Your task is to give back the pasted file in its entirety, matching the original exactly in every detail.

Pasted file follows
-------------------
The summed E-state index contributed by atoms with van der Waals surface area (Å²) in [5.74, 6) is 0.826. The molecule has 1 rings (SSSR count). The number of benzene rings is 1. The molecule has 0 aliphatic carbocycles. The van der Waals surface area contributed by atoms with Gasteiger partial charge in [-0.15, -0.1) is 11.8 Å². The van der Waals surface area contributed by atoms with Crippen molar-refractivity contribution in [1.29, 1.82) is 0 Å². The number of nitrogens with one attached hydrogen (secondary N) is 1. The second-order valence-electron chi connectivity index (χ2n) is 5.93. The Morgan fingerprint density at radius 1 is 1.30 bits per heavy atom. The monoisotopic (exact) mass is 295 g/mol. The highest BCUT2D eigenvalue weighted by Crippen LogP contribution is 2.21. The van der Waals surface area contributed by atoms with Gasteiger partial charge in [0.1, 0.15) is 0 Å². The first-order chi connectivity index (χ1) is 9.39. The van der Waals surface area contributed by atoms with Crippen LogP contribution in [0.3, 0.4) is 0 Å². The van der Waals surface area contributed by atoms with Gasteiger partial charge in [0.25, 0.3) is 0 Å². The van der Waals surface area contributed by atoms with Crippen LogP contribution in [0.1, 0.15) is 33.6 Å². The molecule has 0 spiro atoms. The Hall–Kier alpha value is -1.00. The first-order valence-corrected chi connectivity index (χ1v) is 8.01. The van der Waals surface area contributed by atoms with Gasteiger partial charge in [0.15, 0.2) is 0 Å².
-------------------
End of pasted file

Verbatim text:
The summed E-state index contributed by atoms with van der Waals surface area (Å²) in [5.74, 6) is 0.826. The molecule has 1 rings (SSSR count). The number of benzene rings is 1. The molecule has 0 aliphatic carbocycles. The van der Waals surface area contributed by atoms with Gasteiger partial charge in [-0.15, -0.1) is 11.8 Å². The van der Waals surface area contributed by atoms with Crippen molar-refractivity contribution in [1.29, 1.82) is 0 Å². The number of nitrogens with one attached hydrogen (secondary N) is 1. The second-order valence-electron chi connectivity index (χ2n) is 5.93. The Morgan fingerprint density at radius 1 is 1.30 bits per heavy atom. The monoisotopic (exact) mass is 295 g/mol. The highest BCUT2D eigenvalue weighted by Crippen LogP contribution is 2.21. The van der Waals surface area contributed by atoms with Gasteiger partial charge in [0.1, 0.15) is 0 Å². The first-order chi connectivity index (χ1) is 9.39. The van der Waals surface area contributed by atoms with Crippen LogP contribution in [0.3, 0.4) is 0 Å². The van der Waals surface area contributed by atoms with Gasteiger partial charge in [0.25, 0.3) is 0 Å². The van der Waals surface area contributed by atoms with Crippen LogP contribution in [0.1, 0.15) is 33.6 Å². The molecule has 0 spiro atoms. The Hall–Kier alpha value is -1.00. The first-order valence-corrected chi connectivity index (χ1v) is 8.01. The van der Waals surface area contributed by atoms with Gasteiger partial charge in [0.15, 0.2) is 0 Å².